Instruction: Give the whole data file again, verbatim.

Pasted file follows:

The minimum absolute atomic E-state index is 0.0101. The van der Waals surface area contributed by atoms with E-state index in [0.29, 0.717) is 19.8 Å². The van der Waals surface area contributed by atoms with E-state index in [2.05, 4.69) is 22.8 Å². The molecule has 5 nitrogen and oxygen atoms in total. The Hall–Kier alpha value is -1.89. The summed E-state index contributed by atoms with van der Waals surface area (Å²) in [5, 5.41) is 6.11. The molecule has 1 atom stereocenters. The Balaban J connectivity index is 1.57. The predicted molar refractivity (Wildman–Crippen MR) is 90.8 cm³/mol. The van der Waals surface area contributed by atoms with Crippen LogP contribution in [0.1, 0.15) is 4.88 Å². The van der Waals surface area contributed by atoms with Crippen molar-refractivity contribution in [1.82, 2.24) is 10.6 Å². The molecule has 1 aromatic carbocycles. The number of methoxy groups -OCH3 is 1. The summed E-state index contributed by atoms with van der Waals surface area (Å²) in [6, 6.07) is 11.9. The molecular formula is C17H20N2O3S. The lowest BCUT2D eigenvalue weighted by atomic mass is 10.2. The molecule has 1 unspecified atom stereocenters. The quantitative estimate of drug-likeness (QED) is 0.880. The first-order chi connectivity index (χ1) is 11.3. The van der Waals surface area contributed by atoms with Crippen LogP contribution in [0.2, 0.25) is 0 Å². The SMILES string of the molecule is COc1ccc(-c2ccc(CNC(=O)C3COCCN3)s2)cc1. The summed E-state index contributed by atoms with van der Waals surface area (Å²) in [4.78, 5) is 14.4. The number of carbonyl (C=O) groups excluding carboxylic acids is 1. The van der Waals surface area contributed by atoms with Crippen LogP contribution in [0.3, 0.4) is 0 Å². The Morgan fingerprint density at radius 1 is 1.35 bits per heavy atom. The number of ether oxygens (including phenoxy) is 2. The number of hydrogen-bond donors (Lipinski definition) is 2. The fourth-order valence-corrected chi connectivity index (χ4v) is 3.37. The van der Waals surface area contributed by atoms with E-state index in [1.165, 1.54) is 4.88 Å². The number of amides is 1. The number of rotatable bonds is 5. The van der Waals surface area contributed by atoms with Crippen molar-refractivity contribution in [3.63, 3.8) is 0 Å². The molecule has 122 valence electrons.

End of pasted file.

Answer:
The minimum absolute atomic E-state index is 0.0101. The van der Waals surface area contributed by atoms with E-state index in [0.29, 0.717) is 19.8 Å². The van der Waals surface area contributed by atoms with E-state index in [2.05, 4.69) is 22.8 Å². The molecule has 5 nitrogen and oxygen atoms in total. The Hall–Kier alpha value is -1.89. The summed E-state index contributed by atoms with van der Waals surface area (Å²) in [5, 5.41) is 6.11. The molecule has 1 atom stereocenters. The Balaban J connectivity index is 1.57. The predicted molar refractivity (Wildman–Crippen MR) is 90.8 cm³/mol. The van der Waals surface area contributed by atoms with Crippen LogP contribution in [0.1, 0.15) is 4.88 Å². The van der Waals surface area contributed by atoms with Crippen molar-refractivity contribution in [1.82, 2.24) is 10.6 Å². The molecule has 1 aromatic carbocycles. The number of methoxy groups -OCH3 is 1. The summed E-state index contributed by atoms with van der Waals surface area (Å²) in [6, 6.07) is 11.9. The molecular formula is C17H20N2O3S. The lowest BCUT2D eigenvalue weighted by atomic mass is 10.2. The molecule has 1 unspecified atom stereocenters. The quantitative estimate of drug-likeness (QED) is 0.880. The first-order chi connectivity index (χ1) is 11.3. The van der Waals surface area contributed by atoms with Crippen LogP contribution in [0.2, 0.25) is 0 Å². The SMILES string of the molecule is COc1ccc(-c2ccc(CNC(=O)C3COCCN3)s2)cc1. The summed E-state index contributed by atoms with van der Waals surface area (Å²) in [4.78, 5) is 14.4. The number of carbonyl (C=O) groups excluding carboxylic acids is 1. The van der Waals surface area contributed by atoms with Crippen LogP contribution in [0.3, 0.4) is 0 Å². The Morgan fingerprint density at radius 1 is 1.35 bits per heavy atom. The number of ether oxygens (including phenoxy) is 2. The number of hydrogen-bond donors (Lipinski definition) is 2. The fourth-order valence-corrected chi connectivity index (χ4v) is 3.37. The van der Waals surface area contributed by atoms with E-state index in [1.165, 1.54) is 4.88 Å². The number of amides is 1. The number of rotatable bonds is 5. The van der Waals surface area contributed by atoms with Crippen molar-refractivity contribution in [3.63, 3.8) is 0 Å². The molecule has 122 valence electrons.